Treasures of The Heart (See post “Gordon Korman”)

June 7, 2011

Pulling back my hair into a ponytail, I couldn’t help but shiver as I thought of what could be down there. My father had spent his whole life trying to find that stupid book and I wasn’t about to let it go all to waste. He never really told me why he to get that book, but I remember one night, as a little girl, that he was tucking me in as he kissed me goodbye for the week and I asked him, “Why do you have to leave again?” I remember hearing as he let his breath out in a shallow sigh. “Cleo, I have to find it, even if it’s the last thing I do.” That had hurt me so much, thinking that, that stupid, old book meant more to him than me. But I know, that I have to do this. Taking in a final breath, I prepared to dive, to find the Egyptian Book of The Dead. As soon as my hands began cutting through the water, I froze. It was incredibly cold and well, terrifying. The water was dark and murky and I couldn’t see over a foot in front of me through my goggles. I kept moving though, as blind as I felt. All of the leads I had worked so hard to get pointed to this one, single, cave. Looking up, I saw the gentle glow of light. Even though my body resisted, I swam faster. Brighter and brighter, the water above me became. Finally, I reached the surface. I slipped off my scuba gear, but left my diving suit on. I opened it though, and took out the bag I had hidden underneath. I slipped on my glasses and slowly began moving forward. I groped the wall around me, to get a better feel of where I was going. It was still pretty dark, though. Suddenly, I heard something like a shallow breathe behind. . .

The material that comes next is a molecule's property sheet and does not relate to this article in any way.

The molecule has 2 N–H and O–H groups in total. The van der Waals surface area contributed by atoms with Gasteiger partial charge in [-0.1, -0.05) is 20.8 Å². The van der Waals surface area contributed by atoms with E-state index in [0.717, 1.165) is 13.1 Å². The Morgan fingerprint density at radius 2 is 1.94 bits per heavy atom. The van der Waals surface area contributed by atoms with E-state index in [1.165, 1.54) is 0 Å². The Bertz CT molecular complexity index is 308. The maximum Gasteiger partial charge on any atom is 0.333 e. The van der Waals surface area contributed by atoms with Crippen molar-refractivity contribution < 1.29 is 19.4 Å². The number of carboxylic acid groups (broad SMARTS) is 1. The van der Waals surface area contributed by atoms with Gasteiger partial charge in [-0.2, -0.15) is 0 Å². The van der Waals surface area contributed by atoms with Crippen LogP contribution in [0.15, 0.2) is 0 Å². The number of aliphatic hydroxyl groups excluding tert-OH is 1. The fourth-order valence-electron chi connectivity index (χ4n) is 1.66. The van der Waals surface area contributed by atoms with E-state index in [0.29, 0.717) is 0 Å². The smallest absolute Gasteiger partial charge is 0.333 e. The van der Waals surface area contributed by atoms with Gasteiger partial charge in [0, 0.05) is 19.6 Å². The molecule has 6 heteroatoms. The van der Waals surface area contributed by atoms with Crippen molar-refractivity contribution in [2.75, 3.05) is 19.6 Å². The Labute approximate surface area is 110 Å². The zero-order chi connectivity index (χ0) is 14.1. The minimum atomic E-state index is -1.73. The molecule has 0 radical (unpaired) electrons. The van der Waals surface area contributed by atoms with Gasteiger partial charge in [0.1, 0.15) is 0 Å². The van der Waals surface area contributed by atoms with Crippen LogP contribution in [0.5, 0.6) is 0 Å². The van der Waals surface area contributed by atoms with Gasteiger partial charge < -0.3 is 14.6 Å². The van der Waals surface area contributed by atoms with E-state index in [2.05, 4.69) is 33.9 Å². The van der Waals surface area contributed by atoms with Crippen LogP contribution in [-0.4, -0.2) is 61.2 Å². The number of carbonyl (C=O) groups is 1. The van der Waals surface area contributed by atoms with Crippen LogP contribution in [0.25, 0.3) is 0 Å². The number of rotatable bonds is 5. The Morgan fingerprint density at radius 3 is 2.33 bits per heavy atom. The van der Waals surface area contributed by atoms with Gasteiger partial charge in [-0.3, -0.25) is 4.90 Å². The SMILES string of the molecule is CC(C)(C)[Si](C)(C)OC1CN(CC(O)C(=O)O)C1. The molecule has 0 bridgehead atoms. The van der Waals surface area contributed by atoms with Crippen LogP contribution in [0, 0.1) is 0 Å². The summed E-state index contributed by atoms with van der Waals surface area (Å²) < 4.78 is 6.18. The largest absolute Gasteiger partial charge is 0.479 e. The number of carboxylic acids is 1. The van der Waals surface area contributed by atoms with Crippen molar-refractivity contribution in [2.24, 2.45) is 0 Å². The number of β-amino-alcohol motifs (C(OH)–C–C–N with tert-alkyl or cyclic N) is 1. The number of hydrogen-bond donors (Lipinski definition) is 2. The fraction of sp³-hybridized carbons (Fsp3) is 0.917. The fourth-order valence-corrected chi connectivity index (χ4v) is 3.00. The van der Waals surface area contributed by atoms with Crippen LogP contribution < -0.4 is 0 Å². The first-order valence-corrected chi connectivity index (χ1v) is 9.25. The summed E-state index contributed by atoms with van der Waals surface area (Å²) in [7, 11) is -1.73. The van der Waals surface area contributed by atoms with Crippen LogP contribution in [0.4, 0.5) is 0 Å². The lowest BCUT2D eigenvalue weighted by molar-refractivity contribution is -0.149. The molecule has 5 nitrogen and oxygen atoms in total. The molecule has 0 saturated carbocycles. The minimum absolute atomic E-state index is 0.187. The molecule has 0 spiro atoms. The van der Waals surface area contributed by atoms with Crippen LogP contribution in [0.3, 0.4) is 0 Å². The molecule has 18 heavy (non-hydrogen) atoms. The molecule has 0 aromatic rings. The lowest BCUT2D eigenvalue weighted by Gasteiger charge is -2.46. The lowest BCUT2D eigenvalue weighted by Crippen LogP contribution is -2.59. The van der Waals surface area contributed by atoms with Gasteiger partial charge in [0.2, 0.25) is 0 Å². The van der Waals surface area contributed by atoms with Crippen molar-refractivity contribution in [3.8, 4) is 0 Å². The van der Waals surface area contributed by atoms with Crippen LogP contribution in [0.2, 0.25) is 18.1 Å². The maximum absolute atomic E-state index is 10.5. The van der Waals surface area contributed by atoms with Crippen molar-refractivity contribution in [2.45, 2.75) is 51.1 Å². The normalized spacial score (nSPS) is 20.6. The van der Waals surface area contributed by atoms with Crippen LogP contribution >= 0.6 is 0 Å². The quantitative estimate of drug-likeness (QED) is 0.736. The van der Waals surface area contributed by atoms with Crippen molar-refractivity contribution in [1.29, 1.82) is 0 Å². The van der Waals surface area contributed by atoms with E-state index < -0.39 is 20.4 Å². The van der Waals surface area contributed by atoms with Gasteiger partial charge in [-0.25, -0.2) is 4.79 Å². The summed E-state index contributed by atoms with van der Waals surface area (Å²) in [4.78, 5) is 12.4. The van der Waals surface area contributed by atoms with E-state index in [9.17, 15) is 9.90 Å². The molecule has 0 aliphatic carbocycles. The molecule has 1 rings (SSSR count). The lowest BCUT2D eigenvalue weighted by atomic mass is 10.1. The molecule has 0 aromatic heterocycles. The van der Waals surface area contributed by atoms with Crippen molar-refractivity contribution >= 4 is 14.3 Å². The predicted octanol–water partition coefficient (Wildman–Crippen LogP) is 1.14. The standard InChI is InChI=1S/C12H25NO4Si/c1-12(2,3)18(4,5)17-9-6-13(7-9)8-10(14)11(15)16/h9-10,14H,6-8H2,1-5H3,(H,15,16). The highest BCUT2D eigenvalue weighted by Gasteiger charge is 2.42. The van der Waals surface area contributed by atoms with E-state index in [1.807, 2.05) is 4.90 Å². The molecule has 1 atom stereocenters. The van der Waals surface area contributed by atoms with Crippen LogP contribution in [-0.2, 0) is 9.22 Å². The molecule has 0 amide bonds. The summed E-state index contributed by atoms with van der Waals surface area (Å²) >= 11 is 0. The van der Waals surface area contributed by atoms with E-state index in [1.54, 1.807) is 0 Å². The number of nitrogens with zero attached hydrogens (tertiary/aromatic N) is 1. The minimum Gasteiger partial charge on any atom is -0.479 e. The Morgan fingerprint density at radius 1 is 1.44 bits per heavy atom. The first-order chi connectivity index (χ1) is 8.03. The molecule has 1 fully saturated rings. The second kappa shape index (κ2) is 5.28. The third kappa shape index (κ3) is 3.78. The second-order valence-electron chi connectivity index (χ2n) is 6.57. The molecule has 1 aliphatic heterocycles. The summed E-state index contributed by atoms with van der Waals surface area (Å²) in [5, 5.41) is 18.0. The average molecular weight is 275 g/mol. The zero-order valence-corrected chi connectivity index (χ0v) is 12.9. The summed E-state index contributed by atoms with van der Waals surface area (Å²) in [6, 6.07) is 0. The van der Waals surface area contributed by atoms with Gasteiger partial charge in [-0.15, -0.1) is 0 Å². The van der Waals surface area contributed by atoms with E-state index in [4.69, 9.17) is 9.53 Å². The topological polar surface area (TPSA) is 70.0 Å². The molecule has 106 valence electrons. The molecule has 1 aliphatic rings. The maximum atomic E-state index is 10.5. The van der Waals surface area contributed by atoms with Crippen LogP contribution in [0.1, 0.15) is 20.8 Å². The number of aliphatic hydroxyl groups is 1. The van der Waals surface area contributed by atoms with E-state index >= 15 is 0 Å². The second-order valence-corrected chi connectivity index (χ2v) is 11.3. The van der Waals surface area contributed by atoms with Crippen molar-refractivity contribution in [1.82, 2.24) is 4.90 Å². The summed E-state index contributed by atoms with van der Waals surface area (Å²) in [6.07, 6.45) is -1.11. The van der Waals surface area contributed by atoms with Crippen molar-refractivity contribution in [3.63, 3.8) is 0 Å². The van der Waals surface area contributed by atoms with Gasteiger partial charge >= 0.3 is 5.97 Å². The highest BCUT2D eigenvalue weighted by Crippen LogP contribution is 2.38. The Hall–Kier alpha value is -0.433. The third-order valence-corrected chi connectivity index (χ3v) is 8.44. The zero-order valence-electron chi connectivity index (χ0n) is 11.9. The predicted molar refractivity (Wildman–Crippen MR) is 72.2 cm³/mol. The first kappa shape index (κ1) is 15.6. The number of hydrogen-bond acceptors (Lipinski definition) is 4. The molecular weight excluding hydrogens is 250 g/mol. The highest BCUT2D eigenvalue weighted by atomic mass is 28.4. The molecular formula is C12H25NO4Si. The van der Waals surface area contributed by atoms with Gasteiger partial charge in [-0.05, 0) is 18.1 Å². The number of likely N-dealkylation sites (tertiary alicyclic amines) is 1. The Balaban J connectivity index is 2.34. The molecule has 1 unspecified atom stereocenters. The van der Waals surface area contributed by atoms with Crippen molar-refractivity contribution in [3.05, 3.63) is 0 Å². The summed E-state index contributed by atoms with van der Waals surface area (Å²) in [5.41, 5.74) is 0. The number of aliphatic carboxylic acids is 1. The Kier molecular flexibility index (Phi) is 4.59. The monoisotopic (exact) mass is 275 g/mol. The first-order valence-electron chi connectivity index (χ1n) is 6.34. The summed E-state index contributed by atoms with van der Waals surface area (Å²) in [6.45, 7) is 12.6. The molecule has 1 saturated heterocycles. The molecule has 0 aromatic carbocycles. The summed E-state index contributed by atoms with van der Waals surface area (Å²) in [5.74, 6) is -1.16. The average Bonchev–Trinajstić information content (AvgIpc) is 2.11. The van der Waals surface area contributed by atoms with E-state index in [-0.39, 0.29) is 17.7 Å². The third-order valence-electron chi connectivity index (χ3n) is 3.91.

My ears rang and my head felt as if it had been cracked open. I curled in my legs and gently raised my head. Covering my mouth, I held back a scream as I stared at three gangly men that stood before me. They began talking, but unfortunately, I didn’t speak Russian. My first thought, though, I was getting out of here. Quickly, I took in account of the things around me, including my loosely tied hands and legs. I watched as one of the men walked down a forked trail, and called down another man. I took in a deep breathe, and ran. Not looking back, I ran down the opposite trail of the others. My head throbbed and screamed at every move I made. I kept moving, though. Up ahead, I saw the water. Laying on the ground, I saw my bag. I picked it up in a swift movement and cuddled it in my arms. I dove into the icy water, not thinking about anything but my own wellbeing. My legs kicked as hard as humanly possible and my free arm did all that it could to push me forward. There it was, the light of a closing day. I felt my poor shrunken heart beat faster than ever as my head touched the twilight air. I gasped and thanked my lucked stars as I climbed out of the water.


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